27. 27. Diversity and Selection. The theoretical argument Bertrand (2019): “All should agree that an economy that is tapping into a limited pool (men) to find its leaders must be operating inside the efficiency frontier.” Angela Merkel: “We can’t afford to do without the skills of women.” Underlying assumption: talent equally distributed between women and men. Do we have reasons to believe that it is not? If women were less talented than men, somehow inherently, how do we explain massive variation in women’s achievement across countries and over time? - Hsieh et al. (2019). In 1960, in the US 94% of doctors and lawyers were men. By 2010, the fraction was just 62%. Has distribution of talent across groups changed? Likely not. Then, “a substantial pool of innately talented women and black men in 1960 were not pursuing their comparative advantage.”
  28. 28. Diversity and selection: what is the evidence? Evidence from board quotas: Board quotas in Norway: average quota of board members, as expressed by a human capital index, increased throughout the period (Bertrand et al., 2018) Board quotas in Italy: quotas associated with higher levels of education of board members (Ferrari et al., 2018)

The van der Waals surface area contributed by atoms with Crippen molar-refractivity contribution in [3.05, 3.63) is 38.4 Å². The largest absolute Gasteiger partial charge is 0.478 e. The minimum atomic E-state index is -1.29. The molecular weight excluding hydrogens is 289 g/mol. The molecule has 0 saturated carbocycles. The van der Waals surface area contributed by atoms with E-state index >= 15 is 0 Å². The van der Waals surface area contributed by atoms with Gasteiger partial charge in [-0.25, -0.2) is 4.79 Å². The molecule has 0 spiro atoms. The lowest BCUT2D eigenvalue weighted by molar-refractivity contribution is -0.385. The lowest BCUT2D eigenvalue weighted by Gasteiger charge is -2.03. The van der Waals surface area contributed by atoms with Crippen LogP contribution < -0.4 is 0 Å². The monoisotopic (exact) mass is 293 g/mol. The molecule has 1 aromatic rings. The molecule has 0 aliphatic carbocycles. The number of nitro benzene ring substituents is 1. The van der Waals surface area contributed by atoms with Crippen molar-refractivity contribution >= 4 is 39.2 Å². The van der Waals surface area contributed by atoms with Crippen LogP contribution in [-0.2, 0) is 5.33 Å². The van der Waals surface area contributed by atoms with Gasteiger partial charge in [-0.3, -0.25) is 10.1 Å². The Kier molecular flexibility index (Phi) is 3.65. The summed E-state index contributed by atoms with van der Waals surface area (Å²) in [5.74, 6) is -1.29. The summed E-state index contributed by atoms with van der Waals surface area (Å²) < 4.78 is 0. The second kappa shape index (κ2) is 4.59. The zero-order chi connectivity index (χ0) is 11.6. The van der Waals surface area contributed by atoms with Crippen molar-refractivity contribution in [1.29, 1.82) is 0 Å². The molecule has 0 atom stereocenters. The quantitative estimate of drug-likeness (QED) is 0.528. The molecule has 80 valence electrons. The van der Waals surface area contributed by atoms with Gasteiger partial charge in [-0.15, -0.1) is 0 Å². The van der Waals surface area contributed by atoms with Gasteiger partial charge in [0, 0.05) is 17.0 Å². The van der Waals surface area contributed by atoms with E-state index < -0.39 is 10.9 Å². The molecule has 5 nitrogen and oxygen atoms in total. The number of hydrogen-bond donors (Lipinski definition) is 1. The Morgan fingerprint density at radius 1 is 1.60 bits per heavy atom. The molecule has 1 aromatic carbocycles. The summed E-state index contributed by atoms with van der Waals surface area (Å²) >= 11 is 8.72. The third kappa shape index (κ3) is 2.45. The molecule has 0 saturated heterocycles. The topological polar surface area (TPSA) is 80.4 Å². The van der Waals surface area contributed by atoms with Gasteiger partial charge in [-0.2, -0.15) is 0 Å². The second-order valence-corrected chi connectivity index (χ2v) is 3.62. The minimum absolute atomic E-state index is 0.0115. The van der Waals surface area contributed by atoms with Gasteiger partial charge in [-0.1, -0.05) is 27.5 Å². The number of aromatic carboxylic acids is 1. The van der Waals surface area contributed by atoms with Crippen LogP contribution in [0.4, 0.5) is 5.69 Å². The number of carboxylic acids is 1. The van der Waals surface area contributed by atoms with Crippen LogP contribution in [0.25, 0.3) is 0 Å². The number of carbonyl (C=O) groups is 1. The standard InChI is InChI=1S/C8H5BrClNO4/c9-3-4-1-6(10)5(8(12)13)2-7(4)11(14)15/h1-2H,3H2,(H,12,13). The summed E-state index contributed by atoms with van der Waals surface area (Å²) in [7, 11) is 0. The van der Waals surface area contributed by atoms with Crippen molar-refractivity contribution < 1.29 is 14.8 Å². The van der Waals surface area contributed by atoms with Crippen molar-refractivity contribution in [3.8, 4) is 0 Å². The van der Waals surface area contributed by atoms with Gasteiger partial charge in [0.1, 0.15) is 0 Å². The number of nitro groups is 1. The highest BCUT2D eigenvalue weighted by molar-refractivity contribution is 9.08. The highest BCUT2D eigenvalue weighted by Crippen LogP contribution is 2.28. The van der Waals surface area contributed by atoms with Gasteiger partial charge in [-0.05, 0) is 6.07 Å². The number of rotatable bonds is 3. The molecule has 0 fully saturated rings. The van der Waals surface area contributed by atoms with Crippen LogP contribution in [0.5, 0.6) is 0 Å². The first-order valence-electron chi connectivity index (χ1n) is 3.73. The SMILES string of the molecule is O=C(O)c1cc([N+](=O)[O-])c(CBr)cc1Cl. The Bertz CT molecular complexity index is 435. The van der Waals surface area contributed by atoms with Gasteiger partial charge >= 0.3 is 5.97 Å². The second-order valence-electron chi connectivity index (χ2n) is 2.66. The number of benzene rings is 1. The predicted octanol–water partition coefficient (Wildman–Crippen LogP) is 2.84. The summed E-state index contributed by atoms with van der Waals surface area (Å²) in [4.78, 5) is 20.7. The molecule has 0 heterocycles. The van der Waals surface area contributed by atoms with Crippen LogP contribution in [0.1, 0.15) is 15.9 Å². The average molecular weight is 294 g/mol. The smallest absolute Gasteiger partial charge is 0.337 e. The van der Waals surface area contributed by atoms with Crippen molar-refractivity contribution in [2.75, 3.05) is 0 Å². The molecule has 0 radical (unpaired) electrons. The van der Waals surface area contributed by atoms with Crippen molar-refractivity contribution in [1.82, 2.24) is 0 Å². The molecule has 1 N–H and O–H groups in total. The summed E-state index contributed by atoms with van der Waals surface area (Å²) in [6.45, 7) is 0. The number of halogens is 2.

29. 29. Diversity and selection: what is the evidence? Evidence from electoral quotas: Italy: ⇑ education - women more educated, they displace less educated men (Baltrunaite, Bello, Casarico and Profeta (2014))
  30. 30. Diversity and selection: what is the evidence? Evidence from electoral quotas: Italy: ⇑ education - women more educated, they displace less educated men (Baltrunaite, Bello, Casarico and Profeta (2014)) Sweden:⇑ competence of male politicians; resignation of male mediocre leaders (“the crisis of the mediocre man”) (Besley, Folke, Persson and Rickne, 2017)
  31. 31. Diversity and selection: what is the evidence? Evidence from electoral quotas: Italy: ⇑ education - women more educated, they displace less educated men (Baltrunaite, Bello, Casarico and Profeta (2014)) Sweden:⇑ competence of male politicians; resignation of male mediocre leaders (“the crisis of the mediocre man”) (Besley, Folke, Persson and Rickne, 2017) Spain, small municipalities:= education (Bagues and Campa, 2018)
  32. 32. Diversity and selection: what is the evidence? (To the best of my knowledge) no evidence from Western democracies that electoral quota decreases quality, in spite of the stubbornly persistent objection against gender quotas. Note: not obvious what is a good measure of “quality”
  33. 33. Other potential channels of influence from diversity to performance Important read: Iris Bhonet, What Works
  34. 34. Other potential channels of influence from diversity to performance Important read: Iris Bhonet, What Works Wooley et al. (2010): measure “collective intelligence” of randomly formed groups that engaged in a number of tasks. Two important findings: 1. Collective intelligence better predictor of future performance than the sum of individual abilities. Important to build good groups 2. Equal opportunities to speak, higher score on social sensitivity, and higher share of women positively associated with collective intelligence ⇒ women may be an important “glue” to connect different parts of a group